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J Neurol. 2005 Mar;252(3):307-14. Epub 2005 Feb 23.

Repetitive magnetic stimulation: a novel therapeutic approach for myofascial pain syndrome.

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Centro di Rieducazione Funzionale, Policlinico G. B. Rossi, P.le L. A. Scuro 10, 37134 Verona, Italy. nicola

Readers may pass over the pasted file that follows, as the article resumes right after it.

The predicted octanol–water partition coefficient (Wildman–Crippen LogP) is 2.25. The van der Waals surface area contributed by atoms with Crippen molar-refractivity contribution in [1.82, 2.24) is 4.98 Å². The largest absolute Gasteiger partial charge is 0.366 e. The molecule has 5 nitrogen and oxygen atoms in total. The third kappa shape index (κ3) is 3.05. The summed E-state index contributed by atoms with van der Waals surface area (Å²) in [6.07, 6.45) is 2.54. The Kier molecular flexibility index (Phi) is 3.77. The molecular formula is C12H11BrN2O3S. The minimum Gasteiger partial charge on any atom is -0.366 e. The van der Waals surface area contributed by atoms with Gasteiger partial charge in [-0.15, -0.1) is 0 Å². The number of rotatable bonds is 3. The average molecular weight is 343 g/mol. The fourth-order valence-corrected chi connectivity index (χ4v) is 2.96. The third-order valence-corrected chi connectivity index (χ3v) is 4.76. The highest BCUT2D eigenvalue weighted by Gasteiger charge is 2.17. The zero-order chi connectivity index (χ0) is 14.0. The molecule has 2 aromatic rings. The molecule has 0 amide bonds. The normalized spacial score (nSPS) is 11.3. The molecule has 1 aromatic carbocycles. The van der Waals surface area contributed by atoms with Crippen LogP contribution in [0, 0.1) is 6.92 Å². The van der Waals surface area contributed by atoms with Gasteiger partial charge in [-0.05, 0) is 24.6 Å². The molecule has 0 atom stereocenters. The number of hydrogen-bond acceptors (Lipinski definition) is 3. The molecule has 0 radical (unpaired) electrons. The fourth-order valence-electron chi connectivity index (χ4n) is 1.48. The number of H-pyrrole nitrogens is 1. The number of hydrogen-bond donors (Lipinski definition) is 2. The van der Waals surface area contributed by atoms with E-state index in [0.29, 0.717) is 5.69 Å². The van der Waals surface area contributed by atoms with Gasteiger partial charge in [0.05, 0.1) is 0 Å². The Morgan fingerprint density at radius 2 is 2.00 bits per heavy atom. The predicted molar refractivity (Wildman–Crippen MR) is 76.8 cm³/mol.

The aim of this study was to evaluate the short, medium and long-term effects of peripheral repetitive magnetic stimulation (rMS) on myofascial pain compared with transcutaneous electrical nerve stimulation (TENS).Fifty-three subjects with myofascial trigger points (TPs) at the level of the superior trapezius muscle were allocated randomly to three groups. The first group (n=17) was treated with rMS, the second (n=18) with TENS and the third (n=18) received a placebo treatment. Each treatment consisted of ten daily 20-minute sessions. Patients were evaluated before and immediately following treatment, and at one and three months after the end of treatment. Outcome measures were: the "neck pain and disability visual analogue scale" (NPDVAS), an algometric evaluation of pain, an evaluation of the TP characteristics, and the range of cervical bending and rotation contralateral to the affected trapezius muscle. At the end of treatment, the rMS group showed a significant improvement in the NPDVAS, algometry, TP characteristics, and cervical contralateral rotation. This improvement also persisted at one and three months post-therapy. After treatment, the TENS group showed significant improvement in the same outcome measures except for algometry. At the one month follow-up visit, this improvement had returned to non significant levels in all outcome measures with the exception of NPDVAS. No significant effect of TENS was seen at the three-month follow-up visit. The placebo group showed no significant improvement in any measure. Our results strongly suggest that at medium and longer term intervals peripheral rMS may be more effective than TENS for the treatment of myofascial pain.

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